In March 2009, flooding, caused by heavy rainfalls in the region, affected six regions in Northern Namibia (Caprivi, Kavango, Oshana, Oshikoto, Ohangwena, and Omusati). The 2009 flood is the second such event in two years, following three years of successive low-rainfall events. Flood waters surged to near record, overtopping roads and washing out local routes. As a consequence, commercial and industrial activities were disrupted. Local access to hospitals and schools was cut off, urban sewage systems overflowed with the inundation of water supply and sewage stations, and electricity provision was compromised. Overall, the entire economy was disrupted for almost three months and trade routes were severely interrupted.
The floods affected a particularly vulnerable portion of the population; one third of the country’s poor live in the six affected regions. Most live in rural areas, and their income highly dependent on subsistence farming. Many farmers lost the majority of their annual harvest as well as their livestock, jeopardizing their income and food sources. Many rural residents, as well as urban dwellers, lost their homes to the floods; in some cases houses made of mud simply washed away with the floods.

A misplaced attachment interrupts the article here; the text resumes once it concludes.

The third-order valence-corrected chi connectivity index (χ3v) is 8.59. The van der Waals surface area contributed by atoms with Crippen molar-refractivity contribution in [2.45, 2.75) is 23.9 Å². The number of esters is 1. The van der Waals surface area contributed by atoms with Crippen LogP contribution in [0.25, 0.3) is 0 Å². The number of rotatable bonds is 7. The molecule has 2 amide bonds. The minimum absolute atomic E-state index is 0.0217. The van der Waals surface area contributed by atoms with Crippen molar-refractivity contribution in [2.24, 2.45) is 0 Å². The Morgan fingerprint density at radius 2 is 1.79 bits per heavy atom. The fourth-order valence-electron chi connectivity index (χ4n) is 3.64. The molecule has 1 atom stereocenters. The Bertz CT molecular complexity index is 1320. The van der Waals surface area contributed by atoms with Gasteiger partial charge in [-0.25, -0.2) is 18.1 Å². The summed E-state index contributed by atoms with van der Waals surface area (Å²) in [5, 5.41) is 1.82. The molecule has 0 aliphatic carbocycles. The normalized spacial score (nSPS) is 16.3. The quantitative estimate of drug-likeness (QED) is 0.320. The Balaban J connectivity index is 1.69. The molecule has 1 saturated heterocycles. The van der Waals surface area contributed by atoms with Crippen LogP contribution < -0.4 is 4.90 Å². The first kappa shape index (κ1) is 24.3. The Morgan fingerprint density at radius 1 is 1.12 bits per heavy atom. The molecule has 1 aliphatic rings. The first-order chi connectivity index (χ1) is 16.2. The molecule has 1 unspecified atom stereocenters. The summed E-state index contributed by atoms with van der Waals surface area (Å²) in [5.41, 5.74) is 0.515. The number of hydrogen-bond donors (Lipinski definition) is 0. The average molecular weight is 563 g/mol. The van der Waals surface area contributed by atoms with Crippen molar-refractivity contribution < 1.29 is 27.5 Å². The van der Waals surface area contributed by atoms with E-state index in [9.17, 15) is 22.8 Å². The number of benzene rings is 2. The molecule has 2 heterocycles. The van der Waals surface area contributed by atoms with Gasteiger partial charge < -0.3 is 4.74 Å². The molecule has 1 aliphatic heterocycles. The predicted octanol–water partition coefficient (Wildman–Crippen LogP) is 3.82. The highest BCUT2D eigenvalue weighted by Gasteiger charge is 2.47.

This Post Disaster Needs Assessment (PDNA) assesses the level of damage and losses incurred as a result of the flooding, and to provide a preliminary assessment of recovery and reconstruction options that could provide the affected population with a safer environment in the face of future natural events such as droughts and floods.
Damage was spread among the infrastructure (roads), productive (industry and commerce) and social sectors (housing), (N$ 962.1 million or US$ 118.0 million for these three sectors only representing 86 percent of the total damages), whereas losses were located primarily in three of the four productive sectors (N$ 584.4 or US$ 71.7 million representing 90 percent of the losses. Where the education and health sectors did not sustain damages or losses to the same magnitude of the other sectors, it is important to note that these sectors remain critical lifelines to the most vulnerable populations. Access to health care services, for example, is crucial for populations living with HIV/AIDS; while Namibia’s HIV/AIDS rates have tapered off in recent years, around 17 percent of the population is infected, and many of them rely on health care facilities for survival.